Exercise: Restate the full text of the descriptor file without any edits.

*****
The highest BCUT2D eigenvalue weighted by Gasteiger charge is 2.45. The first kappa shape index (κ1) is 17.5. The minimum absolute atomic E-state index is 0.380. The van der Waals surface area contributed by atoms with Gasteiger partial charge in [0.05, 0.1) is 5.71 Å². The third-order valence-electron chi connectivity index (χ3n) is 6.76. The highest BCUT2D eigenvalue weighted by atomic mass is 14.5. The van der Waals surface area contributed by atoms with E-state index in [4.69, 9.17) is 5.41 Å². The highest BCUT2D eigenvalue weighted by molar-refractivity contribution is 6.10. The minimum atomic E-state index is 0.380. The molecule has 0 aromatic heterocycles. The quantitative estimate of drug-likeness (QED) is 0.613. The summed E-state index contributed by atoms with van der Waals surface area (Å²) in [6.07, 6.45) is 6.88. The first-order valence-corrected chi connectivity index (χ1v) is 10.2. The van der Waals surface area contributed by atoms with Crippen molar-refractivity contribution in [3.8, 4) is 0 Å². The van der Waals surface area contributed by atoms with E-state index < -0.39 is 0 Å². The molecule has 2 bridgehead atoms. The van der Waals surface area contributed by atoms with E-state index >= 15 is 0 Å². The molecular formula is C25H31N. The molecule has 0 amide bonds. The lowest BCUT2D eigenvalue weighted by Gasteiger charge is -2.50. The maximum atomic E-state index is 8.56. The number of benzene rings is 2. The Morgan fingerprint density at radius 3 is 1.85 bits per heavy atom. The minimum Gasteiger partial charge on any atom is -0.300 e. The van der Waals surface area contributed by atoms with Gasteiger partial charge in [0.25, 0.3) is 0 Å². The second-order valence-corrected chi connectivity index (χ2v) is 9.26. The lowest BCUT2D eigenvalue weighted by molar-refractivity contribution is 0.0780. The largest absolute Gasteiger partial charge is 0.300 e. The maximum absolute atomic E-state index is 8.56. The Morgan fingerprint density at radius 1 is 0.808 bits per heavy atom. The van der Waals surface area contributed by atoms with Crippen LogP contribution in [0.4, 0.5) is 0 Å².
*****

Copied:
The highest BCUT2D eigenvalue weighted by Gasteiger charge is 2.45. The first kappa shape index (κ1) is 17.5. The minimum absolute atomic E-state index is 0.380. The van der Waals surface area contributed by atoms with Gasteiger partial charge in [0.05, 0.1) is 5.71 Å². The third-order valence-electron chi connectivity index (χ3n) is 6.76. The highest BCUT2D eigenvalue weighted by atomic mass is 14.5. The van der Waals surface area contributed by atoms with E-state index in [4.69, 9.17) is 5.41 Å². The highest BCUT2D eigenvalue weighted by molar-refractivity contribution is 6.10. The minimum atomic E-state index is 0.380. The molecule has 0 aromatic heterocycles. The quantitative estimate of drug-likeness (QED) is 0.613. The summed E-state index contributed by atoms with van der Waals surface area (Å²) in [6.07, 6.45) is 6.88. The first-order valence-corrected chi connectivity index (χ1v) is 10.2. The van der Waals surface area contributed by atoms with Crippen molar-refractivity contribution in [3.8, 4) is 0 Å². The van der Waals surface area contributed by atoms with E-state index < -0.39 is 0 Å². The molecule has 2 bridgehead atoms. The van der Waals surface area contributed by atoms with E-state index >= 15 is 0 Å². The molecular formula is C25H31N. The molecule has 0 amide bonds. The lowest BCUT2D eigenvalue weighted by Gasteiger charge is -2.50. The maximum atomic E-state index is 8.56. The number of benzene rings is 2. The Morgan fingerprint density at radius 3 is 1.85 bits per heavy atom. The minimum Gasteiger partial charge on any atom is -0.300 e. The van der Waals surface area contributed by atoms with Gasteiger partial charge in [0.25, 0.3) is 0 Å². The second-order valence-corrected chi connectivity index (χ2v) is 9.26. The lowest BCUT2D eigenvalue weighted by molar-refractivity contribution is 0.0780. The largest absolute Gasteiger partial charge is 0.300 e. The maximum absolute atomic E-state index is 8.56. The Morgan fingerprint density at radius 1 is 0.808 bits per heavy atom. The van der Waals surface area contributed by atoms with Crippen LogP contribution in [0.4, 0.5) is 0 Å².